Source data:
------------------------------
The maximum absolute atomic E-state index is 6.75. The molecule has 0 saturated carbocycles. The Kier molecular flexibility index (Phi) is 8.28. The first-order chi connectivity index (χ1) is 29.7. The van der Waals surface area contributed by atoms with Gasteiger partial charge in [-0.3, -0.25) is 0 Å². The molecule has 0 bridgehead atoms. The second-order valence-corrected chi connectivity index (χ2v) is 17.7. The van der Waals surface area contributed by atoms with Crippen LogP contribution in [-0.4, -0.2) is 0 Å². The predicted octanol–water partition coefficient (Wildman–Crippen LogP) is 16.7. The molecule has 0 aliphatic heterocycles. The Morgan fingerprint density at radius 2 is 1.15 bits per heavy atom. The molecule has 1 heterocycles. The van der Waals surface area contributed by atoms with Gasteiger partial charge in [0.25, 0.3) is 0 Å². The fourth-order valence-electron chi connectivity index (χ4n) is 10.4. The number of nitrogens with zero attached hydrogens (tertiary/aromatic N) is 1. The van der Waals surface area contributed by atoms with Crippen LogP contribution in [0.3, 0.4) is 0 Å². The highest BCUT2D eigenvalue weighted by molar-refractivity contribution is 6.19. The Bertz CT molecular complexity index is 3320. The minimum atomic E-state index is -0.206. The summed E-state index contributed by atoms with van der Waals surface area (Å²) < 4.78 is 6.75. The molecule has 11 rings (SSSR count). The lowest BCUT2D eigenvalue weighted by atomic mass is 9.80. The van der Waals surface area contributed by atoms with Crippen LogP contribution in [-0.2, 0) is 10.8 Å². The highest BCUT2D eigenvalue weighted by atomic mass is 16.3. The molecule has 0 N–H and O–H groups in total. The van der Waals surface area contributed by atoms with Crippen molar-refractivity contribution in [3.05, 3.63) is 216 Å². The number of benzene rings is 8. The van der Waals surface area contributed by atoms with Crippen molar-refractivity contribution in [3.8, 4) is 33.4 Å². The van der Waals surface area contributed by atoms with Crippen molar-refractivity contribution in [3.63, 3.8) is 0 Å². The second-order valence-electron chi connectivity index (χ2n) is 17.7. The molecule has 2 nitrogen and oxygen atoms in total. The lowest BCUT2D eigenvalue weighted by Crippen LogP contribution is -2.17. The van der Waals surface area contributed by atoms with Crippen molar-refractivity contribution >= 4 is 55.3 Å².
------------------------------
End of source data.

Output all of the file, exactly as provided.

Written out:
The maximum absolute atomic E-state index is 6.75. The molecule has 0 saturated carbocycles. The Kier molecular flexibility index (Phi) is 8.28. The first-order chi connectivity index (χ1) is 29.7. The van der Waals surface area contributed by atoms with Gasteiger partial charge in [-0.3, -0.25) is 0 Å². The molecule has 0 bridgehead atoms. The second-order valence-corrected chi connectivity index (χ2v) is 17.7. The van der Waals surface area contributed by atoms with Crippen LogP contribution in [-0.4, -0.2) is 0 Å². The predicted octanol–water partition coefficient (Wildman–Crippen LogP) is 16.7. The molecule has 0 aliphatic heterocycles. The Morgan fingerprint density at radius 2 is 1.15 bits per heavy atom. The molecule has 1 heterocycles. The van der Waals surface area contributed by atoms with Gasteiger partial charge in [0.25, 0.3) is 0 Å². The fourth-order valence-electron chi connectivity index (χ4n) is 10.4. The number of nitrogens with zero attached hydrogens (tertiary/aromatic N) is 1. The van der Waals surface area contributed by atoms with Crippen LogP contribution in [0.3, 0.4) is 0 Å². The highest BCUT2D eigenvalue weighted by molar-refractivity contribution is 6.19. The Bertz CT molecular complexity index is 3320. The minimum atomic E-state index is -0.206. The summed E-state index contributed by atoms with van der Waals surface area (Å²) < 4.78 is 6.75. The molecule has 11 rings (SSSR count). The lowest BCUT2D eigenvalue weighted by atomic mass is 9.80. The van der Waals surface area contributed by atoms with Crippen LogP contribution in [-0.2, 0) is 10.8 Å². The highest BCUT2D eigenvalue weighted by atomic mass is 16.3. The molecule has 0 N–H and O–H groups in total. The van der Waals surface area contributed by atoms with Crippen molar-refractivity contribution in [3.05, 3.63) is 216 Å². The number of benzene rings is 8. The van der Waals surface area contributed by atoms with Crippen molar-refractivity contribution in [3.8, 4) is 33.4 Å². The van der Waals surface area contributed by atoms with Crippen molar-refractivity contribution in [3.63, 3.8) is 0 Å². The second-order valence-electron chi connectivity index (χ2n) is 17.7. The molecule has 2 nitrogen and oxygen atoms in total. The lowest BCUT2D eigenvalue weighted by Crippen LogP contribution is -2.17. The van der Waals surface area contributed by atoms with Crippen molar-refractivity contribution >= 4 is 55.3 Å².